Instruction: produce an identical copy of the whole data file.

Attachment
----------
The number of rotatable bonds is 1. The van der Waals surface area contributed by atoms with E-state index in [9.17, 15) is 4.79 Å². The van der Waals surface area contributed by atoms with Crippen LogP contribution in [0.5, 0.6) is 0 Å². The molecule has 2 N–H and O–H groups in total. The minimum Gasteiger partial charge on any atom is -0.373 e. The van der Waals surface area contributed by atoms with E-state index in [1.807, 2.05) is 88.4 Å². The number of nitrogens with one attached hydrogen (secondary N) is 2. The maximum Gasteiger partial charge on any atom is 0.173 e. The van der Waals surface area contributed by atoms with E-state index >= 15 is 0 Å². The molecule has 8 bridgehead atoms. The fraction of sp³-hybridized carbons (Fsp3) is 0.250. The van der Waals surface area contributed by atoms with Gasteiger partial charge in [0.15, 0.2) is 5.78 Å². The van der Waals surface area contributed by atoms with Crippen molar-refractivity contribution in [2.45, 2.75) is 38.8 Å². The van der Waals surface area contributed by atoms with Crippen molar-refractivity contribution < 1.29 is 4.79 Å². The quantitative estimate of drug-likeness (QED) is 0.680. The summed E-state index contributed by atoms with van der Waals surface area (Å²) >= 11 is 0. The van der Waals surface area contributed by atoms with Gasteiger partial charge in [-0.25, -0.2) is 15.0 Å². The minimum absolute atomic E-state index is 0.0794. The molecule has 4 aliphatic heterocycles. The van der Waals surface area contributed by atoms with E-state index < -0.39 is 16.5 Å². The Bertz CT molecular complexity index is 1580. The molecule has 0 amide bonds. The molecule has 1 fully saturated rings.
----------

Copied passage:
The number of rotatable bonds is 1. The van der Waals surface area contributed by atoms with E-state index in [9.17, 15) is 4.79 Å². The van der Waals surface area contributed by atoms with Crippen LogP contribution in [0.5, 0.6) is 0 Å². The molecule has 2 N–H and O–H groups in total. The minimum Gasteiger partial charge on any atom is -0.373 e. The van der Waals surface area contributed by atoms with E-state index in [1.807, 2.05) is 88.4 Å². The number of nitrogens with one attached hydrogen (secondary N) is 2. The maximum Gasteiger partial charge on any atom is 0.173 e. The van der Waals surface area contributed by atoms with E-state index >= 15 is 0 Å². The molecule has 8 bridgehead atoms. The fraction of sp³-hybridized carbons (Fsp3) is 0.250. The van der Waals surface area contributed by atoms with Gasteiger partial charge in [0.15, 0.2) is 5.78 Å². The van der Waals surface area contributed by atoms with Crippen molar-refractivity contribution in [2.45, 2.75) is 38.8 Å². The van der Waals surface area contributed by atoms with Crippen molar-refractivity contribution < 1.29 is 4.79 Å². The quantitative estimate of drug-likeness (QED) is 0.680. The summed E-state index contributed by atoms with van der Waals surface area (Å²) >= 11 is 0. The van der Waals surface area contributed by atoms with Gasteiger partial charge in [-0.25, -0.2) is 15.0 Å². The minimum absolute atomic E-state index is 0.0794. The molecule has 4 aliphatic heterocycles. The van der Waals surface area contributed by atoms with E-state index < -0.39 is 16.5 Å². The Bertz CT molecular complexity index is 1580. The molecule has 0 amide bonds. The molecule has 1 fully saturated rings.